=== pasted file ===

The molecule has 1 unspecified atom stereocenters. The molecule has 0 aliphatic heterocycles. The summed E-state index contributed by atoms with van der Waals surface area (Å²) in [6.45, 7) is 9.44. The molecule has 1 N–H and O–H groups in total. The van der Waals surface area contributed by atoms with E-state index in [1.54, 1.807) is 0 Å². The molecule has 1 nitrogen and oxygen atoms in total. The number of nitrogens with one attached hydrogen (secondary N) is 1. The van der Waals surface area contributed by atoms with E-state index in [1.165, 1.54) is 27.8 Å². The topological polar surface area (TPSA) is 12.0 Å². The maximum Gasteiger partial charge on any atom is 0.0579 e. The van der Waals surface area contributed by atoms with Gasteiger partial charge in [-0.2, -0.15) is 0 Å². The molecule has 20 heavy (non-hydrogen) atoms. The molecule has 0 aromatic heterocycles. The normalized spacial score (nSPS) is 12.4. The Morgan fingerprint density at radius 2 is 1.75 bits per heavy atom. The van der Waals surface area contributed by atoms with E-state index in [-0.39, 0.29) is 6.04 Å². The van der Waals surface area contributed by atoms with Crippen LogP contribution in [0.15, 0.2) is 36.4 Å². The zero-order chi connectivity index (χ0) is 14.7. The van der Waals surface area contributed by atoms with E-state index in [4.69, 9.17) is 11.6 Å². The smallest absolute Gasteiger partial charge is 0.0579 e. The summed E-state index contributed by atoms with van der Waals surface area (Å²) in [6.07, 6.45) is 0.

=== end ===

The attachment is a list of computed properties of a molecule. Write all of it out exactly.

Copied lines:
The molecule has 1 unspecified atom stereocenters. The molecule has 0 aliphatic heterocycles. The summed E-state index contributed by atoms with van der Waals surface area (Å²) in [6.45, 7) is 9.44. The molecule has 1 N–H and O–H groups in total. The van der Waals surface area contributed by atoms with E-state index in [1.54, 1.807) is 0 Å². The molecule has 1 nitrogen and oxygen atoms in total. The number of nitrogens with one attached hydrogen (secondary N) is 1. The van der Waals surface area contributed by atoms with E-state index in [1.165, 1.54) is 27.8 Å². The topological polar surface area (TPSA) is 12.0 Å². The maximum Gasteiger partial charge on any atom is 0.0579 e. The van der Waals surface area contributed by atoms with Gasteiger partial charge in [-0.2, -0.15) is 0 Å². The molecule has 20 heavy (non-hydrogen) atoms. The molecule has 0 aromatic heterocycles. The normalized spacial score (nSPS) is 12.4. The Morgan fingerprint density at radius 2 is 1.75 bits per heavy atom. The van der Waals surface area contributed by atoms with E-state index in [-0.39, 0.29) is 6.04 Å². The van der Waals surface area contributed by atoms with Crippen LogP contribution in [0.15, 0.2) is 36.4 Å². The zero-order chi connectivity index (χ0) is 14.7. The van der Waals surface area contributed by atoms with E-state index in [4.69, 9.17) is 11.6 Å². The smallest absolute Gasteiger partial charge is 0.0579 e. The summed E-state index contributed by atoms with van der Waals surface area (Å²) in [6.07, 6.45) is 0.